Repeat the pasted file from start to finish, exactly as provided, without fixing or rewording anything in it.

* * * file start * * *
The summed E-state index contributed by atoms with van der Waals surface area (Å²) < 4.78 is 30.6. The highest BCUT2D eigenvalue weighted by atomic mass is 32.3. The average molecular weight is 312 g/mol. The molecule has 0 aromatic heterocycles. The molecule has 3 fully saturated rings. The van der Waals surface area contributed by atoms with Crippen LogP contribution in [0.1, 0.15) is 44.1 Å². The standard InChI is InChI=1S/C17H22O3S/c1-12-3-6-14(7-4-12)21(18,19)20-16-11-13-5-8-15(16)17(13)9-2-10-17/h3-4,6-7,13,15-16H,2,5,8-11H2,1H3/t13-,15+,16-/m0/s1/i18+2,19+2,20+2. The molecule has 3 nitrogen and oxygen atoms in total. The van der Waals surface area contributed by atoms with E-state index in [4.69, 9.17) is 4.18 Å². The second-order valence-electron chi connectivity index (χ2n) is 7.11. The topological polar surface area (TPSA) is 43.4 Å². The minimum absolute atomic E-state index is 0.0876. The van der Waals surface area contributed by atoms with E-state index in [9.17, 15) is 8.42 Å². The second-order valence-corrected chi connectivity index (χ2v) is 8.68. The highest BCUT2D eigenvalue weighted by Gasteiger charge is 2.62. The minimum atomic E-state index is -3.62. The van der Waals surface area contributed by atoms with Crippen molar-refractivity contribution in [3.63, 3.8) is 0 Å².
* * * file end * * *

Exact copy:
The summed E-state index contributed by atoms with van der Waals surface area (Å²) < 4.78 is 30.6. The highest BCUT2D eigenvalue weighted by atomic mass is 32.3. The average molecular weight is 312 g/mol. The molecule has 0 aromatic heterocycles. The molecule has 3 fully saturated rings. The van der Waals surface area contributed by atoms with Crippen LogP contribution in [0.1, 0.15) is 44.1 Å². The standard InChI is InChI=1S/C17H22O3S/c1-12-3-6-14(7-4-12)21(18,19)20-16-11-13-5-8-15(16)17(13)9-2-10-17/h3-4,6-7,13,15-16H,2,5,8-11H2,1H3/t13-,15+,16-/m0/s1/i18+2,19+2,20+2. The molecule has 3 nitrogen and oxygen atoms in total. The van der Waals surface area contributed by atoms with E-state index in [4.69, 9.17) is 4.18 Å². The second-order valence-electron chi connectivity index (χ2n) is 7.11. The topological polar surface area (TPSA) is 43.4 Å². The minimum absolute atomic E-state index is 0.0876. The van der Waals surface area contributed by atoms with E-state index in [9.17, 15) is 8.42 Å². The second-order valence-corrected chi connectivity index (χ2v) is 8.68. The highest BCUT2D eigenvalue weighted by Gasteiger charge is 2.62. The minimum atomic E-state index is -3.62. The van der Waals surface area contributed by atoms with Crippen molar-refractivity contribution in [3.63, 3.8) is 0 Å².